JT_2eighty Hall of Fame

    Joined:
    Mar 11, 2009
    Messages:
    2,477
    If you're not a big hitter, definitely just go straight to Natural Gut.

    It lasts longer than multis (tension-wise), and if you don't hit hard or with tons of spin, can be quite durable. While more money upfront, it will last much longer than a multi that will need to be replaced more often, so you end up saving money over time.

    Natural gut, it is what all multis try to be.
     
    #17
  18. ishiun

    ishiun New User

    Joined:
    Dec 24, 2012
    Messages:
    87
    Location:
    Tallahasse, Florida
    natural gut seems to be the most comfortable for your arm but its a tad expensive
     
    #18
  19. tennisplayer1993

    tennisplayer1993 Semi-Pro

    Joined:
    Aug 3, 2012
    Messages:
    703
    Location:
    All Around The World
    well for me its very arm-friendly. but i also use luxilon strings and have no problems lol so I guess you're right.
     
    #19
  20. marosmith

    marosmith Professional

    Joined:
    Feb 25, 2009
    Messages:
    1,021
    Location:
    Lafayette, Or
    Do this.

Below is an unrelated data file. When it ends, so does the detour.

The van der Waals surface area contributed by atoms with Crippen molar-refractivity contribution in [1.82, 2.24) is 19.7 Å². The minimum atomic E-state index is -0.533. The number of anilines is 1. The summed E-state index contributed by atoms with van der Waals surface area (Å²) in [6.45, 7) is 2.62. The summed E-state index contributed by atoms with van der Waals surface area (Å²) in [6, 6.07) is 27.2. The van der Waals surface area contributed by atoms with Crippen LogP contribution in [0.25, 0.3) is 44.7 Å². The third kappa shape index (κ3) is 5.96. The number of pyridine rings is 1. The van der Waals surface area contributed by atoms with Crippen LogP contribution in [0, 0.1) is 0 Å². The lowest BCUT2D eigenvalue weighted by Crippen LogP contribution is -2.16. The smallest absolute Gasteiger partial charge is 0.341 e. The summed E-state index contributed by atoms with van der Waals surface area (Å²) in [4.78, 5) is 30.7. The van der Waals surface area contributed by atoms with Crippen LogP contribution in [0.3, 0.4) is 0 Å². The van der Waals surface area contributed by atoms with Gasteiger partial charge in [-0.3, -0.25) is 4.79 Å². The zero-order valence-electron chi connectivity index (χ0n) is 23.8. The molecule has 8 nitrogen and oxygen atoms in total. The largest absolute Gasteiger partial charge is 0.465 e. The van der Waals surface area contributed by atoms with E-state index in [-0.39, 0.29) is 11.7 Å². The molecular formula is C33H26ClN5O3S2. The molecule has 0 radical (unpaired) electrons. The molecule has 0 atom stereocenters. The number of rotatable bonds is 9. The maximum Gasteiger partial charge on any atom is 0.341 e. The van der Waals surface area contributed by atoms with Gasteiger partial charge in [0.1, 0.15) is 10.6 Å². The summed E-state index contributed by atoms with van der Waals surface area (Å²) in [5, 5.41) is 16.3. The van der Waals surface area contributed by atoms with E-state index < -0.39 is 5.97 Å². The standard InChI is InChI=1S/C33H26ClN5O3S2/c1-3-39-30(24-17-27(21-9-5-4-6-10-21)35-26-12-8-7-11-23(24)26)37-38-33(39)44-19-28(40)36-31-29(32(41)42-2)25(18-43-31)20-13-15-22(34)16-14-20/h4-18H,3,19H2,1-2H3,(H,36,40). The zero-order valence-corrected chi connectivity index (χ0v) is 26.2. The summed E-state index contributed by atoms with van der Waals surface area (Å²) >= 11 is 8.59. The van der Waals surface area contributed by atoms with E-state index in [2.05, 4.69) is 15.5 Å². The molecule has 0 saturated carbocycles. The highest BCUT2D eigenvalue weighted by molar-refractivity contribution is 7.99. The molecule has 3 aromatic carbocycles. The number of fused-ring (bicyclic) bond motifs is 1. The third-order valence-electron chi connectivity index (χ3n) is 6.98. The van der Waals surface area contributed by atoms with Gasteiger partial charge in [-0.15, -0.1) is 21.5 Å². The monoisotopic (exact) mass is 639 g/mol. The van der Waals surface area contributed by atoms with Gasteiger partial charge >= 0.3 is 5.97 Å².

8)8)
     
    #20
  21. diredesire

    diredesire Super Moderator

    Joined:
    Mar 16, 2004
    Messages:
    6,720
    Note you'll want to take care of the gut a little more, too. Clip (within reason) stringy fraying, keep it as dry as possible, and don't leave it in the hatch/boot/trunk of your car in major weather swings. Apply some baby oil if it lasts you a long time to keep some sort of coating on it. There are purpose specific coatings for this, but...

    String savers might also be wise.
     
    #21
  22. Barnes68

    Barnes68 Rookie

    Joined:
    Jul 13, 2007
    Messages:
    175
    Thanks for everyone's help!
     
    #22
  23. Rob1

    Rob1 Rookie

    Joined:
    Aug 20, 2010
    Messages:
    229
    Natural Gut
    X-1 Biaphase
    Excel Power
    The thinner the gauge the better
     
    #23
  24. JT_2eighty

    JT_2eighty Hall of Fame

    Joined:
    Mar 11, 2009
    Messages:
    2,477
    Yea, for max durability, pick up some Babolat String Savers, and it can easily double or triple the life of a full-gut bed.

    I personally like the "stringy fraying", and find the gut plays better as it ages, but you can also trim the big frays so they don't further unravel like an old sweater.

    Also keep it away from moisture, never use it in the rain, and also it won't last as long on clay either. So if you play in those conditions, a back-up racquet with a good multi is a good idea too.
     
    #24
  25. diredesire

    diredesire Super Moderator

    Joined:
    Mar 16, 2004
    Messages:
    6,720
    Yeah, the big danglies is really what I'm talking about. Those can actually make the problem worse. Light frayingg (natural fraying) is normal :)
     
    #25

Share This Page